Soldiers: Effective and Influential Diplomats

It has often been written that the American soldier is our best diplomat.  Without judging the relative merit of diplomats, it occurred to me that I have never read an explanation of why this claim is made. Herewith, some relative thoughts.

During the last year of World War II, towns in France joyously greeted American as liberators and with the relief of believing their war was over.  Surprisingly, perhaps, the same was true in Germany after some trepidation, when the population realized we were not bent on genocide, looting, rape or further destruction of their livelihoods.  We weren’t, actually, favorite guests, as we helped ourselves to their wine and liquor supplies but, for the most part, paid for their beer.

In Germany, we suffered a nonfraternization policy ordered by Supreme Headquarters and reiterated by every command level from Army Group down to company and battery level.  As a captain, I held a formation to inform my company of the restrictions and requirements.  A large percentage of the townspeople attended, including children who were aware of the good things packed in C-ration cans, K-ration boxes and the pockets of soldiers.  The children were followed by women who knew about nylons and other available post exchange items, then by the general population who wanted to trade for cartons, packs of single cigarettes.

Familiar Faces

I don’t know at what level the decision was made, but in my division, every company sized unit had to move to a new town every seven to 10 days to prevent anyone from becoming friendly with the enemy – a requirement that did not apply to any headquarters above company.  You can imagine my surprise when I began to recognize familiar faces among the welcoming contingents at every new town.  Obviously, my soldiers had become the victims of the children, females and smokers who were violating the non-frat policy.  I was planning to report those violators to the nearest military government office, but I was reassigned to a division being organized to ship to the Far East for the invasion of Japan, and the violators were never brought to justice.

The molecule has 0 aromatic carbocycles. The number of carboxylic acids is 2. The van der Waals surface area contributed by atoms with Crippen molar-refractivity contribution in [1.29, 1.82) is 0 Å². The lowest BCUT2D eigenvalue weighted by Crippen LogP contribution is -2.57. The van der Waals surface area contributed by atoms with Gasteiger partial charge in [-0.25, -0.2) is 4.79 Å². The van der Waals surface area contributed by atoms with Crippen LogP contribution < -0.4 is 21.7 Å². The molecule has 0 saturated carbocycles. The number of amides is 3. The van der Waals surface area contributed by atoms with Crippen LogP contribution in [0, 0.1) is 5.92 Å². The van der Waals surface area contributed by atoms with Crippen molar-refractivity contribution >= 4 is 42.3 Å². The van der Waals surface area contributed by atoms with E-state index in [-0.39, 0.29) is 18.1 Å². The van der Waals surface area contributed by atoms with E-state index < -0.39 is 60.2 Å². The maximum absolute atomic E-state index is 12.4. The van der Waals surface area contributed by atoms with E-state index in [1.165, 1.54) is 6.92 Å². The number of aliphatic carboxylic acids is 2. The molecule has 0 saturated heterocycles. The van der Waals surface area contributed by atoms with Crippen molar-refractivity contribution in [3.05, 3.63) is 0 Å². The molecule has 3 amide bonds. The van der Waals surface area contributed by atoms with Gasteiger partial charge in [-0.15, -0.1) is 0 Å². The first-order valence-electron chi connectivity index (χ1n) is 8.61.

I tell that story because something like it happened every time our soldiers have been committed to any term of occupation in an enemy country or a re-occupied ally.  Thousands of marriages, lifelong friendships, business relationships and many fond memories came out of Europe and Japan, and later out of Korea and Vietnam.  I am not familiar with later wars in the Middle East when policies and rotation systems changed, but I am sure American soldiers continued to be a popular contingent among the citizenry.

Following the end of the Cold War and the reduction of the size of our armed forces to provide the ”peace dividend” Congress immediately spent on other things, it became commonly expressed that the Army still had 140,000 soldiers deployed to more than 80 countries around the world.  The details on where and for what purposes were seldom or never expressed.

I am not privy to today’s numbers, but I believe they remain comparable to those of the past.  The last figures I have seen identify about 26,000 U.S> soldiers in NATO Europe, accounting now for 27 counties; 67,000 in the U.S. Pacific Command, including Alaska, Hawaii, Japan and Korea; about 1,500 each in the U.S. Southern Command and the U.S. Africa Command; 7,000 in the U.S. Central Command; and 2,500 in the U.S. Northern Command.  Another 60,000 are engaged independently in nation-to-nation agreements or ”SECDEF Named Operations” that commit forces to temporary missions.

Important Work

What are they doing? I believe it is important that the readers of ARMY magazine help explain to Rotary and Kiwanis clubs, other service organizations, new reporters and the general public that our soldiers – and all members of our armed forces – are engaged in important work.  They sometimes are in danger as they cope with terrorist attacks or the threat of IEDs, but they remain resolute in their dedication to mission accomplishment.

  • Deterrence. The principal purpose of the large complements of soldiers is to deter wars in Europe and the Republic of Korea, which so far is an almost 70-year success.  IN other locales, smaller units are part of a nation’s air defenses.
  • Military crafts. Education and training teams are in schools and training bases, and teams help plan defense operations, maintenance and supply practices, furnish transport and augment our wold-wide communications.  Major forces participate in periodic exercises that reinforce our capabilities and commitments to our allies.
  • Humanitarian. Perhaps most popular are the medical detachments that provide treatments, medicines and advice for local populations.  They are often deployed against the outbreak or prevention of an epidemic of a life-threatening disease.
  • Intelligence Collection.  Teams work with friendly nations’ intelligence systems to provide information important to our national security.

Regardless of the mission, the presence of Americans is almost universally appreciated.  Soldiers continue to reassure our commitments, make lifelong friends and be seen as unofficial diplomats.  Continuing to support their activities is an effective contribution to our national interests and our national security. No official diplomat can do more.


This article originally appeared in ARMY magazine, August 2019, VOL. 69, NO 8. Reprinted by permission.


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